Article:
‘I Think It Is Chilling’: Board of Ed Rejects Proposed Change to Bylaws Regarding Public Comments at Meetings

Saying they shouldn’t risk the perception that questions, suggestions or thoughts from the public are unwelcome, members of the school board this week rejected a proposal that would have limited the scope of comments from attendees at their meetings.

The Board of Education also softened some new language regarding behavior at its meetings, changing two instances of the word ‘boisterous’ to ‘unruly’ in defining conduct that is not allowed, after school board member Penny Rashin flagged it.

To the suggestion that a member of the public who wishes to address the board present his or her thoughts ahead of time for inclusion on the agenda, Rashin said, “I think it is chilling, actually, to require somebody in town to think they have to get a board member on the side in order to speak.”

“It is not obvious from the face of this that that’s the case,” Rashin said at Tuesday night’s regular Board of Ed meeting, held in the Wagner Room at New Canaan High School. “I think somebody could just read the policy and think, ‘Oh, I have no right to speak,’ even though procedurally they could get a board member to support it. We do have controls, the controls are two minutes to any speaker, I think sometimes you do have uncomfortable comments that you listen to as a Board of Ed member but we are elected representatives and I think that there is a real difference between email communication and face-to-face communication and it takes a lot of courage, actually, for a number of people to come to speak publicly to a board like this and I have always been proud that we have encouraged anyone that wanted to come, to come. I know there are pros and cons to that but I think we have been able to get our business done. We have never had any group that wanted to take over an entire meeting with serial subjects.”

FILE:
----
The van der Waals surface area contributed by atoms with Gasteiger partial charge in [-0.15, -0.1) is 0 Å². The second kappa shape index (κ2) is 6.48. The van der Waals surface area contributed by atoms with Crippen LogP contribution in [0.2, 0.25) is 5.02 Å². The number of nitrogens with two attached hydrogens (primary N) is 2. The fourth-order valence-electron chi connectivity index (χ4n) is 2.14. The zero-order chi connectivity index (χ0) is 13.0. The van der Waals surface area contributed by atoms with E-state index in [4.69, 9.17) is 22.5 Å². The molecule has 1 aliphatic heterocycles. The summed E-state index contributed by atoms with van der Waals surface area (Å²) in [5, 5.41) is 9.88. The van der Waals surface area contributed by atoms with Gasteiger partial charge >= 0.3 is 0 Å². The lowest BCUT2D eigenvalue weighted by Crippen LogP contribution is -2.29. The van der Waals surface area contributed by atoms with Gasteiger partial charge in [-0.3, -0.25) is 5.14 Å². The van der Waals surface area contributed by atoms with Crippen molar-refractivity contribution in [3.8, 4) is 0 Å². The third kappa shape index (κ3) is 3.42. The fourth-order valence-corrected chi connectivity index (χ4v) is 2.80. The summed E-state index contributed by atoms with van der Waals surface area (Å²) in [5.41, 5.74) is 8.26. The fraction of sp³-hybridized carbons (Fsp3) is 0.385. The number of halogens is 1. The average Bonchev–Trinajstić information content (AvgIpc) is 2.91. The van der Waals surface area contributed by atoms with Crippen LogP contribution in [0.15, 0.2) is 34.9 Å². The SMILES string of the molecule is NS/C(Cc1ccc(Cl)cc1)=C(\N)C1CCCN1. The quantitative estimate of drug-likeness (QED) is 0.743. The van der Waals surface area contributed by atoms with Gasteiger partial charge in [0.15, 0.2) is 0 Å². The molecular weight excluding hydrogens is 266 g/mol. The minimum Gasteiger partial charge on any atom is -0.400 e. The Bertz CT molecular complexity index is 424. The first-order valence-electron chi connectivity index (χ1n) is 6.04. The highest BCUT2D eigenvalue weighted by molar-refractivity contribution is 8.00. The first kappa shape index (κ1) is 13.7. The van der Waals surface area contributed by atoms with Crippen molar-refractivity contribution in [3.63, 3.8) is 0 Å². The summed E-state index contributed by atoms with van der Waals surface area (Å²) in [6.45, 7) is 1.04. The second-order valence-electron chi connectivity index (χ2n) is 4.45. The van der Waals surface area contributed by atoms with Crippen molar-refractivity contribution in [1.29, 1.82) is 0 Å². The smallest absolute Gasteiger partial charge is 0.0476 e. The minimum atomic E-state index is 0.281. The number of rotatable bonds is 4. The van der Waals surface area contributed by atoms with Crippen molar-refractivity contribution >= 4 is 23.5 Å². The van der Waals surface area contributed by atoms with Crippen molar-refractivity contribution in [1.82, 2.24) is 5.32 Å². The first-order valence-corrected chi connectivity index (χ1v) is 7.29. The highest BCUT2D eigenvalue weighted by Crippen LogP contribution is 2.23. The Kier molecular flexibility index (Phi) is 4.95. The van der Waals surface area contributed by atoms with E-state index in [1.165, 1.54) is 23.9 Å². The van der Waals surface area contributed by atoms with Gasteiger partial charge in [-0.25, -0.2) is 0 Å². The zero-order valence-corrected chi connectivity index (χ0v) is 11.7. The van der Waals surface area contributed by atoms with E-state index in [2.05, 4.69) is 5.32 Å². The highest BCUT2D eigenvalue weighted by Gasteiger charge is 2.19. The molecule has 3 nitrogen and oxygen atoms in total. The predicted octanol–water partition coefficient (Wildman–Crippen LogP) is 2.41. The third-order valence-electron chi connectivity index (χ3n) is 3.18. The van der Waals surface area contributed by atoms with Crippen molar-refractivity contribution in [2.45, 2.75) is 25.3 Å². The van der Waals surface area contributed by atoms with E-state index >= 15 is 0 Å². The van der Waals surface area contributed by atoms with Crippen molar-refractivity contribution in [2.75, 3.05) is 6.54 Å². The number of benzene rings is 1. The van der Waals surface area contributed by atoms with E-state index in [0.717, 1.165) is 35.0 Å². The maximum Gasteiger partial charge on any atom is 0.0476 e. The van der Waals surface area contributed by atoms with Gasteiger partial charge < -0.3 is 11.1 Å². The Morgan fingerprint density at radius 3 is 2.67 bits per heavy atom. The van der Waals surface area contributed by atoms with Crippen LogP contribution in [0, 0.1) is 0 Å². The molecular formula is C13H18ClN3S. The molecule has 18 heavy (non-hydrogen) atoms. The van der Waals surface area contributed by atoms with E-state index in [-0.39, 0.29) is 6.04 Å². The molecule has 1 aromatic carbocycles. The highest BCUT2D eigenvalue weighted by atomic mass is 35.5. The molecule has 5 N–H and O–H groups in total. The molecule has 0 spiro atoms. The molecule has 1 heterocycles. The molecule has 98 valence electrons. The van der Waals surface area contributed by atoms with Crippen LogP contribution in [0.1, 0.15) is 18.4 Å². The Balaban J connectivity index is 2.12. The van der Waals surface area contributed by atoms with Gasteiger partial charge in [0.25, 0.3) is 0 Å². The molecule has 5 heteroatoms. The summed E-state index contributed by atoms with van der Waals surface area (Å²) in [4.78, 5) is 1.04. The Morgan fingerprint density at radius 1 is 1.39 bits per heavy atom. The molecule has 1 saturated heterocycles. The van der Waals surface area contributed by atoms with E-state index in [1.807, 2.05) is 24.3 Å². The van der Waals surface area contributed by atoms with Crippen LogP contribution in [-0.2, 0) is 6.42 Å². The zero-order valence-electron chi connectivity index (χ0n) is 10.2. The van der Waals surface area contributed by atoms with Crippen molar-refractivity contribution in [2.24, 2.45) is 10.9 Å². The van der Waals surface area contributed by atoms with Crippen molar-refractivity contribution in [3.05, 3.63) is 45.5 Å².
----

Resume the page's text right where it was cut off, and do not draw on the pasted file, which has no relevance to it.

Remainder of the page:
Ultimately, the board voted unanimously in favor of preserving the standing practice regarding public comments, as suggested by Rashin.

The discussion of what Rashin referred to as part “9325A” of the bylaws emerged during a the second read of proposed updates (the school board’s bylaws and policies both are available here, see the first read of section “9325A” from May embedded below as a PDF).

Other proposed changes include allowing the Board of Ed chairman to serve as a regular (not just ex officio) member of the group’s subcommittees, and allowing the chairman—rather than the full board—to request data from district officials.

It appeared from what Board of Ed members said that the proposed new language would have added the condition “concerning any subject on the meeting agenda” to a standing practice whereby anyone who wants to address the school board may do so on any subject, at the top of its meetings (rules about limiting each speaker to two minutes and setting a time limit of 15 minutes to any single topic would be formalized and remain).

Those in favor of the existing policy said when interacting with fellow residents, they often encourage those residents come to a board meeting with their comments. Others asked whether the Board of Ed could enforce the suggested new practice, and sought to know what other area school boards do.